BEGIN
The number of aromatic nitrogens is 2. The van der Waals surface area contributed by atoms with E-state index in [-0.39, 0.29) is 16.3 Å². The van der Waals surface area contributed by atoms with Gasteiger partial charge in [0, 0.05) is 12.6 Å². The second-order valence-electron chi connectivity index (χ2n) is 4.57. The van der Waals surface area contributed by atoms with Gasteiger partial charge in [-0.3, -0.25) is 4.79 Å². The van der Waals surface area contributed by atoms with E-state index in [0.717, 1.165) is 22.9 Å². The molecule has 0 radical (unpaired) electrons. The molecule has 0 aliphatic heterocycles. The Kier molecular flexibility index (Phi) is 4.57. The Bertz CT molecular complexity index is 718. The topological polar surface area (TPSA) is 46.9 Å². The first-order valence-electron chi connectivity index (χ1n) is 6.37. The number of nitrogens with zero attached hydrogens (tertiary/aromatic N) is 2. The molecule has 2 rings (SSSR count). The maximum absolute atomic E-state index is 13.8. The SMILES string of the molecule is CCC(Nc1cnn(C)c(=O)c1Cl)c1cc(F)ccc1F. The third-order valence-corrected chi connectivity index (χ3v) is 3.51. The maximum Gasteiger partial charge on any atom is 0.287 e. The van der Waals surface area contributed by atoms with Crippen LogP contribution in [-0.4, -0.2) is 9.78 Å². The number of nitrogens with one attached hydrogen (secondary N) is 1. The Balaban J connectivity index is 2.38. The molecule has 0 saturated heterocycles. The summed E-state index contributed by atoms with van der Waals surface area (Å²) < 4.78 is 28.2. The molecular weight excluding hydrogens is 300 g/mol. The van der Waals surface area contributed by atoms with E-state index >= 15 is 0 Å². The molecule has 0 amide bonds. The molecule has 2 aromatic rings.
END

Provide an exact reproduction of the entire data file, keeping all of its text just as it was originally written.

The number of aromatic nitrogens is 2. The van der Waals surface area contributed by atoms with E-state index in [-0.39, 0.29) is 16.3 Å². The van der Waals surface area contributed by atoms with Gasteiger partial charge in [0, 0.05) is 12.6 Å². The second-order valence-electron chi connectivity index (χ2n) is 4.57. The van der Waals surface area contributed by atoms with Gasteiger partial charge in [-0.3, -0.25) is 4.79 Å². The van der Waals surface area contributed by atoms with E-state index in [0.717, 1.165) is 22.9 Å². The molecule has 0 radical (unpaired) electrons. The molecule has 0 aliphatic heterocycles. The Kier molecular flexibility index (Phi) is 4.57. The Bertz CT molecular complexity index is 718. The topological polar surface area (TPSA) is 46.9 Å². The first-order valence-electron chi connectivity index (χ1n) is 6.37. The number of nitrogens with zero attached hydrogens (tertiary/aromatic N) is 2. The molecule has 2 rings (SSSR count). The maximum absolute atomic E-state index is 13.8. The SMILES string of the molecule is CCC(Nc1cnn(C)c(=O)c1Cl)c1cc(F)ccc1F. The third-order valence-corrected chi connectivity index (χ3v) is 3.51. The maximum Gasteiger partial charge on any atom is 0.287 e. The van der Waals surface area contributed by atoms with Crippen LogP contribution in [-0.4, -0.2) is 9.78 Å². The number of nitrogens with one attached hydrogen (secondary N) is 1. The Balaban J connectivity index is 2.38. The molecule has 0 saturated heterocycles. The summed E-state index contributed by atoms with van der Waals surface area (Å²) < 4.78 is 28.2. The molecular weight excluding hydrogens is 300 g/mol. The van der Waals surface area contributed by atoms with E-state index >= 15 is 0 Å². The molecule has 0 amide bonds. The molecule has 2 aromatic rings.